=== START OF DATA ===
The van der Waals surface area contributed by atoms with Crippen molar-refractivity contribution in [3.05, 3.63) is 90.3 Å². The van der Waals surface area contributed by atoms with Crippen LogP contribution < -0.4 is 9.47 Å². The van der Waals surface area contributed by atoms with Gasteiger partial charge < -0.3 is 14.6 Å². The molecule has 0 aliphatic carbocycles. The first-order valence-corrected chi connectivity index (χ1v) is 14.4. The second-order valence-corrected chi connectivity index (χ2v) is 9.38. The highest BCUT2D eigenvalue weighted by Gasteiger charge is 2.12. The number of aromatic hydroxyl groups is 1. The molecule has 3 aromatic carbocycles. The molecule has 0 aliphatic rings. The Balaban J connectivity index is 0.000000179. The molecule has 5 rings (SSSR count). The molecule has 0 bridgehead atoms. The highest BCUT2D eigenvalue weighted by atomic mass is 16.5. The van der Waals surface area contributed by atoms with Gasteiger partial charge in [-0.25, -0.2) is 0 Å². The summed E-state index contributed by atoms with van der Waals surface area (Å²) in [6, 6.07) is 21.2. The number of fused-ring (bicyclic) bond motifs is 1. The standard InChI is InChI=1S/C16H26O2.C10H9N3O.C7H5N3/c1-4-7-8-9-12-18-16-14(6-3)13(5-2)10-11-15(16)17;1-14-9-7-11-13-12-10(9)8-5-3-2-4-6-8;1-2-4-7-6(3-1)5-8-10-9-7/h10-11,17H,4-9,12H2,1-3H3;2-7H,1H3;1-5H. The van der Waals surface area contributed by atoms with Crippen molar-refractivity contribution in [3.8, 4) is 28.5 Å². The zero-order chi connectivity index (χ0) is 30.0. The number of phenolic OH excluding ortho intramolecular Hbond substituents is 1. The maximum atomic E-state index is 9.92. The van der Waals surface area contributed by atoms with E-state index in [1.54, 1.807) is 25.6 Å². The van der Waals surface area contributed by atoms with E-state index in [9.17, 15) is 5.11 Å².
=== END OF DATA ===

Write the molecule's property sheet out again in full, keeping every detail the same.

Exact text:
The van der Waals surface area contributed by atoms with Crippen molar-refractivity contribution in [3.05, 3.63) is 90.3 Å². The van der Waals surface area contributed by atoms with Crippen LogP contribution < -0.4 is 9.47 Å². The van der Waals surface area contributed by atoms with Gasteiger partial charge < -0.3 is 14.6 Å². The molecule has 0 aliphatic carbocycles. The first-order valence-corrected chi connectivity index (χ1v) is 14.4. The second-order valence-corrected chi connectivity index (χ2v) is 9.38. The highest BCUT2D eigenvalue weighted by Gasteiger charge is 2.12. The number of aromatic hydroxyl groups is 1. The molecule has 3 aromatic carbocycles. The molecule has 0 aliphatic rings. The Balaban J connectivity index is 0.000000179. The molecule has 5 rings (SSSR count). The molecule has 0 bridgehead atoms. The highest BCUT2D eigenvalue weighted by atomic mass is 16.5. The van der Waals surface area contributed by atoms with Gasteiger partial charge in [-0.25, -0.2) is 0 Å². The summed E-state index contributed by atoms with van der Waals surface area (Å²) in [6, 6.07) is 21.2. The number of fused-ring (bicyclic) bond motifs is 1. The standard InChI is InChI=1S/C16H26O2.C10H9N3O.C7H5N3/c1-4-7-8-9-12-18-16-14(6-3)13(5-2)10-11-15(16)17;1-14-9-7-11-13-12-10(9)8-5-3-2-4-6-8;1-2-4-7-6(3-1)5-8-10-9-7/h10-11,17H,4-9,12H2,1-3H3;2-7H,1H3;1-5H. The van der Waals surface area contributed by atoms with Crippen molar-refractivity contribution in [3.8, 4) is 28.5 Å². The zero-order chi connectivity index (χ0) is 30.0. The number of phenolic OH excluding ortho intramolecular Hbond substituents is 1. The maximum atomic E-state index is 9.92. The van der Waals surface area contributed by atoms with E-state index in [1.54, 1.807) is 25.6 Å². The van der Waals surface area contributed by atoms with E-state index in [9.17, 15) is 5.11 Å².